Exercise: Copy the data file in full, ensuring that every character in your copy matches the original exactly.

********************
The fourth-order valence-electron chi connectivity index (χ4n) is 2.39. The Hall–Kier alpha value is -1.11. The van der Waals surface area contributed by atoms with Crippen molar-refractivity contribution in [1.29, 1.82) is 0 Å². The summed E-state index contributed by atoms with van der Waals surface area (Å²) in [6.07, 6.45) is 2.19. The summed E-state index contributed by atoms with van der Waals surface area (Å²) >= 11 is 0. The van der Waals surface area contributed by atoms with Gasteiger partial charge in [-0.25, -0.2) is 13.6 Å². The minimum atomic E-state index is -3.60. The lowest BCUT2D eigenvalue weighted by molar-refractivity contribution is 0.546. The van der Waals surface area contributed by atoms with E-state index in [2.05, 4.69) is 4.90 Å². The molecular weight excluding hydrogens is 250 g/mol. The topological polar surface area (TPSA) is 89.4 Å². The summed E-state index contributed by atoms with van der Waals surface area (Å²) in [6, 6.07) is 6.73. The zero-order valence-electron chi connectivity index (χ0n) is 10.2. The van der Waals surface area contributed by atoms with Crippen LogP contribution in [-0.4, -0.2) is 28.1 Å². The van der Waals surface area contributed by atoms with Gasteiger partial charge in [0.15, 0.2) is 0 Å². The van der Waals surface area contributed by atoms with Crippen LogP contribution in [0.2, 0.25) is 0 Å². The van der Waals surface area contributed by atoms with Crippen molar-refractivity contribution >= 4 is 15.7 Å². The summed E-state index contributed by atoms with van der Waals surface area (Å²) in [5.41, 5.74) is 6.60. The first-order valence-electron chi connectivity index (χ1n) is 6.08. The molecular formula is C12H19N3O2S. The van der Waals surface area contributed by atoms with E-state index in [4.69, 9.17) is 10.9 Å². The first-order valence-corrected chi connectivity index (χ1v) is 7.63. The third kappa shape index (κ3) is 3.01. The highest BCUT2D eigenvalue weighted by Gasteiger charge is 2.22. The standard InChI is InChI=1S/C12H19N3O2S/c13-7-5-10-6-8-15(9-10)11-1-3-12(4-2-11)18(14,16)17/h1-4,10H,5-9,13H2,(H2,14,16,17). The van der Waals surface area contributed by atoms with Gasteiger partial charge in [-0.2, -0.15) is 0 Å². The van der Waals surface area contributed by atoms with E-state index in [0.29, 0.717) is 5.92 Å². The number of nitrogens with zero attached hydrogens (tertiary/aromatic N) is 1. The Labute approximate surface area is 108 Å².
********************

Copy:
The fourth-order valence-electron chi connectivity index (χ4n) is 2.39. The Hall–Kier alpha value is -1.11. The van der Waals surface area contributed by atoms with Crippen molar-refractivity contribution in [1.29, 1.82) is 0 Å². The summed E-state index contributed by atoms with van der Waals surface area (Å²) in [6.07, 6.45) is 2.19. The summed E-state index contributed by atoms with van der Waals surface area (Å²) >= 11 is 0. The van der Waals surface area contributed by atoms with Gasteiger partial charge in [-0.25, -0.2) is 13.6 Å². The minimum atomic E-state index is -3.60. The lowest BCUT2D eigenvalue weighted by molar-refractivity contribution is 0.546. The van der Waals surface area contributed by atoms with E-state index in [2.05, 4.69) is 4.90 Å². The molecular weight excluding hydrogens is 250 g/mol. The topological polar surface area (TPSA) is 89.4 Å². The summed E-state index contributed by atoms with van der Waals surface area (Å²) in [6, 6.07) is 6.73. The zero-order valence-electron chi connectivity index (χ0n) is 10.2. The van der Waals surface area contributed by atoms with Crippen LogP contribution in [-0.4, -0.2) is 28.1 Å². The van der Waals surface area contributed by atoms with Gasteiger partial charge in [0.15, 0.2) is 0 Å². The van der Waals surface area contributed by atoms with Crippen LogP contribution in [0.2, 0.25) is 0 Å². The van der Waals surface area contributed by atoms with Crippen molar-refractivity contribution >= 4 is 15.7 Å². The summed E-state index contributed by atoms with van der Waals surface area (Å²) in [5.41, 5.74) is 6.60. The first-order valence-electron chi connectivity index (χ1n) is 6.08. The molecular formula is C12H19N3O2S. The van der Waals surface area contributed by atoms with E-state index in [4.69, 9.17) is 10.9 Å². The first-order valence-corrected chi connectivity index (χ1v) is 7.63. The third kappa shape index (κ3) is 3.01. The highest BCUT2D eigenvalue weighted by Gasteiger charge is 2.22. The standard InChI is InChI=1S/C12H19N3O2S/c13-7-5-10-6-8-15(9-10)11-1-3-12(4-2-11)18(14,16)17/h1-4,10H,5-9,13H2,(H2,14,16,17). The van der Waals surface area contributed by atoms with Gasteiger partial charge in [-0.2, -0.15) is 0 Å². The van der Waals surface area contributed by atoms with E-state index in [0.29, 0.717) is 5.92 Å². The number of nitrogens with zero attached hydrogens (tertiary/aromatic N) is 1. The Labute approximate surface area is 108 Å².